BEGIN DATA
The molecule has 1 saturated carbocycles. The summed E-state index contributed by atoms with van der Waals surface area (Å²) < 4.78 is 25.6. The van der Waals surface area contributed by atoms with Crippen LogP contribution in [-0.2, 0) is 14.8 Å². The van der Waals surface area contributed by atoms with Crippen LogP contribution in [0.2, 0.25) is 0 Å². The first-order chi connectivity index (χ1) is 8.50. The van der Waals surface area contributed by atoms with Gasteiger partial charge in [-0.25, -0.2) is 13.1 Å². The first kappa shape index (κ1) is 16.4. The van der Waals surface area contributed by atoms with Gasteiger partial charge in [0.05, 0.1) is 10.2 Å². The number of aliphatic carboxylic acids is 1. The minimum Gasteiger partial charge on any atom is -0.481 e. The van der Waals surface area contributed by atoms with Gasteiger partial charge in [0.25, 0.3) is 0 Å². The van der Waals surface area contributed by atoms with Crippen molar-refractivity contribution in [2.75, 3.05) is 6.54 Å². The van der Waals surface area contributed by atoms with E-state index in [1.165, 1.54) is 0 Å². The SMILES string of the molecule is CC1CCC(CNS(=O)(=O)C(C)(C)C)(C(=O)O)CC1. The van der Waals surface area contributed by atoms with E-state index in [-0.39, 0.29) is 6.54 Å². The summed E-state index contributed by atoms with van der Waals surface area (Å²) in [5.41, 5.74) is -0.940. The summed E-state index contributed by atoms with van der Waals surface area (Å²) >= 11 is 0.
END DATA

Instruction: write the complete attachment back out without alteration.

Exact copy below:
The molecule has 1 saturated carbocycles. The summed E-state index contributed by atoms with van der Waals surface area (Å²) < 4.78 is 25.6. The van der Waals surface area contributed by atoms with Crippen LogP contribution in [-0.2, 0) is 14.8 Å². The van der Waals surface area contributed by atoms with Crippen LogP contribution in [0.2, 0.25) is 0 Å². The first-order chi connectivity index (χ1) is 8.50. The van der Waals surface area contributed by atoms with Gasteiger partial charge in [-0.25, -0.2) is 13.1 Å². The first kappa shape index (κ1) is 16.4. The van der Waals surface area contributed by atoms with Gasteiger partial charge in [0.05, 0.1) is 10.2 Å². The number of aliphatic carboxylic acids is 1. The minimum Gasteiger partial charge on any atom is -0.481 e. The van der Waals surface area contributed by atoms with Gasteiger partial charge in [0.25, 0.3) is 0 Å². The van der Waals surface area contributed by atoms with Crippen molar-refractivity contribution in [2.75, 3.05) is 6.54 Å². The van der Waals surface area contributed by atoms with E-state index in [1.165, 1.54) is 0 Å². The SMILES string of the molecule is CC1CCC(CNS(=O)(=O)C(C)(C)C)(C(=O)O)CC1. The van der Waals surface area contributed by atoms with E-state index in [-0.39, 0.29) is 6.54 Å². The summed E-state index contributed by atoms with van der Waals surface area (Å²) in [5.41, 5.74) is -0.940. The summed E-state index contributed by atoms with van der Waals surface area (Å²) >= 11 is 0.